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Scant Progress Made in Electing Women Parliamentarians Worldwide


FILE - Labour Party member of Parliament Emily Thornberry holds a placard at an event to mark the 100th anniversary of the enfranchisment of some, but not all women, outside the Houses of Parliament in London, Britain, Feb. 6, 2018.

In advance of International Women’s Week (March 5), a report by the Inter-Parliamentary Union finds little progress is being made in increasing the number of women parliamentarians around the world.

Before 2016, the Inter-Parliamentary Union reports the number of women being elected to Parliaments around the world was increasing annually on average by six percent. But it says this encouraging upward trend seems to have come to an end.

Over the past two years, the IPU finds the number of women in national parliaments globally has increased only by about one percent. It says women represent fewer than one-quarter of world parliamentarians.

IPU secretary-general, Martin Chungong says women are faring better in countries that have electoral quota systems than in those that do not.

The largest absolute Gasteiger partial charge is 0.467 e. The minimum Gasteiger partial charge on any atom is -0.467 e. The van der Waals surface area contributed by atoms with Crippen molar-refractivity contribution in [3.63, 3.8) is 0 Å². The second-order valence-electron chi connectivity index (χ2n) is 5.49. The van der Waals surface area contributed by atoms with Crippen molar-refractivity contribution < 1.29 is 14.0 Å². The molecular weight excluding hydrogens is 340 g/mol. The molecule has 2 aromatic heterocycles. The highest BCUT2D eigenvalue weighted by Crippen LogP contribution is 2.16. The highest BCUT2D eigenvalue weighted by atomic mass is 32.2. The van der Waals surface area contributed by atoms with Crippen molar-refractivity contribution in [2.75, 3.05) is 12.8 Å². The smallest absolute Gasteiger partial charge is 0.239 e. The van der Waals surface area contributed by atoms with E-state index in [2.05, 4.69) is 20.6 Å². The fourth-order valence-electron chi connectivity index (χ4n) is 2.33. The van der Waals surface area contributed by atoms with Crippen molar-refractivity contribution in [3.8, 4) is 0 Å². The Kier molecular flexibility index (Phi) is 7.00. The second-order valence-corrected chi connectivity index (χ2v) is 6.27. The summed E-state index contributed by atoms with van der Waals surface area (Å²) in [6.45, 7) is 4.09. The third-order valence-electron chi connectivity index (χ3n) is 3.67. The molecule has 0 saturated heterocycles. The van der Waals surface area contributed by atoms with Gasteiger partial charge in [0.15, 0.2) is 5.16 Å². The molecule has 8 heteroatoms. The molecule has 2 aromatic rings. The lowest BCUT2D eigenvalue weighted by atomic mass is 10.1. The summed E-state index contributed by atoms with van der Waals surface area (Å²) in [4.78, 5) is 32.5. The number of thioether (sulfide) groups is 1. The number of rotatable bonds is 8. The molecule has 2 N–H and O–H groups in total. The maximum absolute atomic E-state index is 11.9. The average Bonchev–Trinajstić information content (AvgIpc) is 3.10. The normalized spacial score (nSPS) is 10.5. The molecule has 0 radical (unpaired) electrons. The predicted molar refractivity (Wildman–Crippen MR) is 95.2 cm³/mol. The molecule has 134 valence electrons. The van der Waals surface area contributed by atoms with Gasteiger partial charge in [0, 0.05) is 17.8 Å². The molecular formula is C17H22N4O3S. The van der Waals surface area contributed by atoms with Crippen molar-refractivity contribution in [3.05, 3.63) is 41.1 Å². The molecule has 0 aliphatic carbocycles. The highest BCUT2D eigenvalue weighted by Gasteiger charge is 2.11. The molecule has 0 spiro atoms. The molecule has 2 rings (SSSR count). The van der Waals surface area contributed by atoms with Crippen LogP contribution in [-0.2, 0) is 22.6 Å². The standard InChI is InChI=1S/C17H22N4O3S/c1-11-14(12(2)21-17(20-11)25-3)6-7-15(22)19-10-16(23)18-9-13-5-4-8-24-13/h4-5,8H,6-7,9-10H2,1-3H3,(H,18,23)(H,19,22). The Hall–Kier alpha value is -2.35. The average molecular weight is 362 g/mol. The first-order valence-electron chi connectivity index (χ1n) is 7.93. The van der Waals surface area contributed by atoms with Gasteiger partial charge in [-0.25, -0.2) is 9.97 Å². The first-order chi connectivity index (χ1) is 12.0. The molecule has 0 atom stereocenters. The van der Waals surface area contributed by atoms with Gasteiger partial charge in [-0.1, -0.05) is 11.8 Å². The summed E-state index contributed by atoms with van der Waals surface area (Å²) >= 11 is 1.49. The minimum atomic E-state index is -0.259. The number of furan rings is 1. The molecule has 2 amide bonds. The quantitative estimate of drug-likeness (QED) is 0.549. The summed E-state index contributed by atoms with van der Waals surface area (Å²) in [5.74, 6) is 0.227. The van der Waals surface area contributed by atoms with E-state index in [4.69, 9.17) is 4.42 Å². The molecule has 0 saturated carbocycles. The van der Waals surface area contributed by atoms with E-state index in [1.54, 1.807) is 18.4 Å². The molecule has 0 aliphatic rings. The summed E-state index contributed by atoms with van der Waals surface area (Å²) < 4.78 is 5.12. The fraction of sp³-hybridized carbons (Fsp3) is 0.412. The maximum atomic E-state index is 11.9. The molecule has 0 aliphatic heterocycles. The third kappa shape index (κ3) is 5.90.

“So, this actually calls for more countries to adopt quota systems to try to level the playing field," he said. "We need more and more women in parliament to create a critical mass so that parliamentary decisions and outcomes are adequately informed by the interests of both men and women. And this... is a very major factor for legitimacy and effectiveness in decision-making processes.”

Progress in Africa

A look at the IPU’s League table of 193 countries, shows a number of bright spots. As in past years, Rwanda comes out on top in the rankings, with more than 61 percent women parliamentarians. Senegal in ninth position outranks 10th placed Norway, with nearly 42 percent female representation. These compare favorably with the United States, which ranks 100, with a dismal showing of just over 19 percent women lawmakers.

Regionally, the report finds the Nordic countries leading. It says Europe, which has made the greatest gains in the number of women MPs, also recorded the greatest losses. It shows some improvement being made in Latin America, with Argentina, Chile and Ecuador as trailblazers.

IPU says sub-Saharan Africa has stabilized at nearly 24 percent and Algeria was the only country in the Arab region to hold elections for its legislature last year. While female participation in Asia’s electoral process remains low, the report says the Pacific region, with 15.5 percent women MPs, holds up the bottom of the rankings.

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